In the early morning, before the heat has become oppressive,
Ao Nang Beach wakes up in stages.
The Muslim fruit seller is already at her stand down the street from our hotel, offering delicious iced, fresh coconut, ready for us to drink the abundant coconut water, and to use our plastic spoons to scoop out the fresh white coconut meat inside.
At 40 THB for both fruit juice and snack, it is truly a bargain!
As we walk down to the road that parallels Ao Nang Beach, tourists are already taking longboats over to nearby Raily Beach, which is such a popular destination for cliff-diving and rock climbing, that photos we’ve seen of it online suggest that there isn’t even much room available there to relax and enjoy the cool waters of the Andaman.
The T-shirt and souvenir shops are already open, their brightly colored goods beckoning to the passing tourists, while the young owners who tout their wares are at the moment silent, enjoying their breakfasts of rice topped with either an egg, or chili paste, or a few vegetables, packed into white styrofoam containers.
The Indian tailors, perhaps suspecting that their target market of older and more conservative tourists are not yet up and about, haven’t yet bothered to open, while the women of the massage parlors prepare for the long day ahead by eating their own breakfasts, often homemade, scooped from aluminum pots they have brought from home.
Some of the Thai restaurants do serve breakfasts, while the Egyptian, Italian, and fresh seafood places are just beginning to get ready for the lunch and dinner crowds to come.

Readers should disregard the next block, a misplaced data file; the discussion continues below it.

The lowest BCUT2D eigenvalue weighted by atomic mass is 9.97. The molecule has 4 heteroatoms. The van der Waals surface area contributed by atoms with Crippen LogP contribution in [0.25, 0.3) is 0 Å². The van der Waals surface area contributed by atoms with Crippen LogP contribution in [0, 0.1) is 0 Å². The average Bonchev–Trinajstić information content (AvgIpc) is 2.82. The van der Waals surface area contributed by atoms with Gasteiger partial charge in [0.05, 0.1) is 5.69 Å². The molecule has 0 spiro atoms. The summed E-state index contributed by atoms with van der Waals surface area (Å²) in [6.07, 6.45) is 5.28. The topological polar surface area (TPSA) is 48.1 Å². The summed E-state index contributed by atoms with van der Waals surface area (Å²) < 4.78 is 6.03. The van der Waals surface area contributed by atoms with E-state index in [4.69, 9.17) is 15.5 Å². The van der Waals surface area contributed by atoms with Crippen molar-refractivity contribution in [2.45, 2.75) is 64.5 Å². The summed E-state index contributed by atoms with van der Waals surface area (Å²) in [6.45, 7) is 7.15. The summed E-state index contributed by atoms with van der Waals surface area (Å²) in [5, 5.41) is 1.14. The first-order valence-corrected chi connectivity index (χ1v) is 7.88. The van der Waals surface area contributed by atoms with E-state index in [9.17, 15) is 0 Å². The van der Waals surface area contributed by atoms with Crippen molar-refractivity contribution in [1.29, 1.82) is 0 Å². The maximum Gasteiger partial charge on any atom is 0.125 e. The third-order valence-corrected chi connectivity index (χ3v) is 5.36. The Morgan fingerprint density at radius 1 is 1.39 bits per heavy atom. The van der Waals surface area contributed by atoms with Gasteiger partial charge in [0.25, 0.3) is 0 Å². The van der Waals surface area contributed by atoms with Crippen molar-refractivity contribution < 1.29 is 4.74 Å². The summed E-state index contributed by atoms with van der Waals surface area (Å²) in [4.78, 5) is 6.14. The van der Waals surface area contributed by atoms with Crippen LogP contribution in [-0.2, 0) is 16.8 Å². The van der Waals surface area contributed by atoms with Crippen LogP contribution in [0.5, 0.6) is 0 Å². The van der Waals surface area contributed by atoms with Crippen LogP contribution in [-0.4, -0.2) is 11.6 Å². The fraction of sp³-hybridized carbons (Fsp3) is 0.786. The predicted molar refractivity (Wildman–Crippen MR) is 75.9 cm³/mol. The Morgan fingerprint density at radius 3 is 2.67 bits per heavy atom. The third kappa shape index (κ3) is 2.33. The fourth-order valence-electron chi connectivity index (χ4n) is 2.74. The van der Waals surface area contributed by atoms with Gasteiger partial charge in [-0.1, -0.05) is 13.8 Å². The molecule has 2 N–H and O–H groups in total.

The sound truck advertising the next Muy Thai boxing match to take place at nearby Krabi stadium – “You haven’t seen Thailand until you’ve seen Muy Thai! Monday night, Monday night, Monday night!!! See the greatest champions compete Monday night, Monday night, Monday night!!! – is silent at this hour, lending a peace and calm to this busy beachfront strip of asphalt, sand and shops.
In both Phuket and Koh Phi Phi, the Muy Thai trucks also tout competitions among great champions, but the posters plastered everywhere feature photos of Aussies, Brits, and other European guys earnestly posed in traditional fighting postures – not a Thai fighter to be seen anywhere! I wonder if it is the same situation here in Krabi…
We find a superb little eatery down an alley off the main drag, with an Indian man running the front of house, all six tables of it, and his Thai wife cooking in the kitchen in the back.
He informs us when we stop by that they are fully equipped to serve vegetarians – they even use a separate set of kitchen ware and dishes for vegetarians – and that we are welcome to sit and order whatever we’d like.
While his wife cooks, the owner tallies yesterday’s receipts, not with a laptop, but with a small battery-operated calculator and the food and drink orders written out on paper. Once he finishes with the tally, he rips up the receipts and tosses them in the trash.
There is time to observe this small family operation, since everything is prepared to order, right down to the rice for the vegetable fried rice we order to go with a vegetable green curry and a papaya salad. The food is excellent, and they smile proudly when we tell them so.
After we relish every bit of our delicious breakfast, we head to a small cafe offering free wifi, coffee, tea, ice cream, and tattoos, courtesy of a tattoo studio at the back of the shop that has huge reclining chairs like you’d see in a dentist’s office in the 70’s.
It’s too hot and sunny to head for the beach yet, so this is a perfect time for a tea and some journal writing.
We sit in the cafe and nurse our teas, undisturbed by the young owners, who yawn and chat with each other, waiting for the next tourist to stop in, for a coffee, or perhaps a large winged dragon on his back.
Ao Nang at this hour manages to be both frenetic and laid back, all at once.